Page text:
Whether it was for the barbecue or for the softball game, dozens of locals gathered at Tom Pittman field for what proved to be another successful Aragon BBQ.

The event, now 45 years old, stayed largely true to its roots with lots of food to go around and a flashy display of fireworks to top it all off.

Barbecue was cooked nearly all day long, but there were plenty of other options for hungry locals. Food booths were selling favorites such as slushies, funnel cakes, popcorn, and lemonade, and those who still had leftover money after chowing down could be seen visiting crafts vendors and other general goods sellers for shirts and mementos.

And it was in the vendors where the changes to the city could be seen. New businesses and artists in Aragon means new booths were available at the barbecue, and while traditional items were still sold, new restaurants such as Barn Belly Burgers joined the roster of vendors for the first time.

The Aragon BBQ has also traditionally been a place for children to burn off some energy and this year was no different. Inflatable slides and bounce houses were home to dozens of energetic youth, and whether they were playing or watching, the softball games seemed to keep them thoroughly entertained.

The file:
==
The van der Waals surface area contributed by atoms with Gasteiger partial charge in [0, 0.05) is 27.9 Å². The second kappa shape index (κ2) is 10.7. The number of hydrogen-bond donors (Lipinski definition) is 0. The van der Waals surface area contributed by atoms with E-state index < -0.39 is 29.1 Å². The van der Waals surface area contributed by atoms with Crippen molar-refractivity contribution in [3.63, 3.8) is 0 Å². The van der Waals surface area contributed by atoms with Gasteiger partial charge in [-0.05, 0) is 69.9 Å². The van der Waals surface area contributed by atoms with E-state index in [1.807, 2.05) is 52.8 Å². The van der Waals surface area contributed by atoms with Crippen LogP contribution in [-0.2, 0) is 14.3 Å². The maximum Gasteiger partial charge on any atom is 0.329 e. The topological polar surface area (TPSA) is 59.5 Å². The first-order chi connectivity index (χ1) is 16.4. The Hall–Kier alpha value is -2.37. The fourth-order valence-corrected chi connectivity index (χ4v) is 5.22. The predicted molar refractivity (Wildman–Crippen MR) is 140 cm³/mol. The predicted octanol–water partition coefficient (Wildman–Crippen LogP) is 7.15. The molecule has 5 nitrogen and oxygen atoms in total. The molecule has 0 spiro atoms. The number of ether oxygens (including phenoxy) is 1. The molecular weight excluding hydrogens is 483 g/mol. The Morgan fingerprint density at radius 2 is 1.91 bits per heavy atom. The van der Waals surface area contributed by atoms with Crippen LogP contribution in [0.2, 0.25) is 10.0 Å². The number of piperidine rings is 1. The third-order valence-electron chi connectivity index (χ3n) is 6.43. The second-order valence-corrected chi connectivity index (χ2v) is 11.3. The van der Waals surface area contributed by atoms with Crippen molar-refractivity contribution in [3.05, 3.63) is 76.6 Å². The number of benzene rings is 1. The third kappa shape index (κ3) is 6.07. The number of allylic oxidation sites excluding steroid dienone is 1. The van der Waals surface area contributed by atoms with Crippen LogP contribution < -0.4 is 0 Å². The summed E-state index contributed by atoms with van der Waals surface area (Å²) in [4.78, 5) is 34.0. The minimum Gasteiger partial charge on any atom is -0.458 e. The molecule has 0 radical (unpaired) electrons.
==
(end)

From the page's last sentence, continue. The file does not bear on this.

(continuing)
Traditional events call for traditional music, and live covers of classic country and rock tunes from famous artists such as Johnny Cash and others set the atmosphere. Some preferred to sit and watch the band, but others used the music as a backdrop to their own activities.

However, regardless of how they spent the day, the Aragon BBQ managed to reach 45 years thanks to the people who show up and participate. Mayor Garry Baldwin once described the event as surviving off the citizens’ commitment, and it remains true of the June 22 event.

“It’s the citizens’ commitment to it,” Baldwin explained during a previous Aragon BBQ. “It’s a long-standing event. It was started by some people that are no longer with us, and they left a legacy for us. People enjoy it. It used to be a fundraiser for the fire department, but now it’s just a community event. We don’t even try to make money off of it- we just hope we break even. Most of the people that started it aren’t here anymore, so we just carry on the tradition.”


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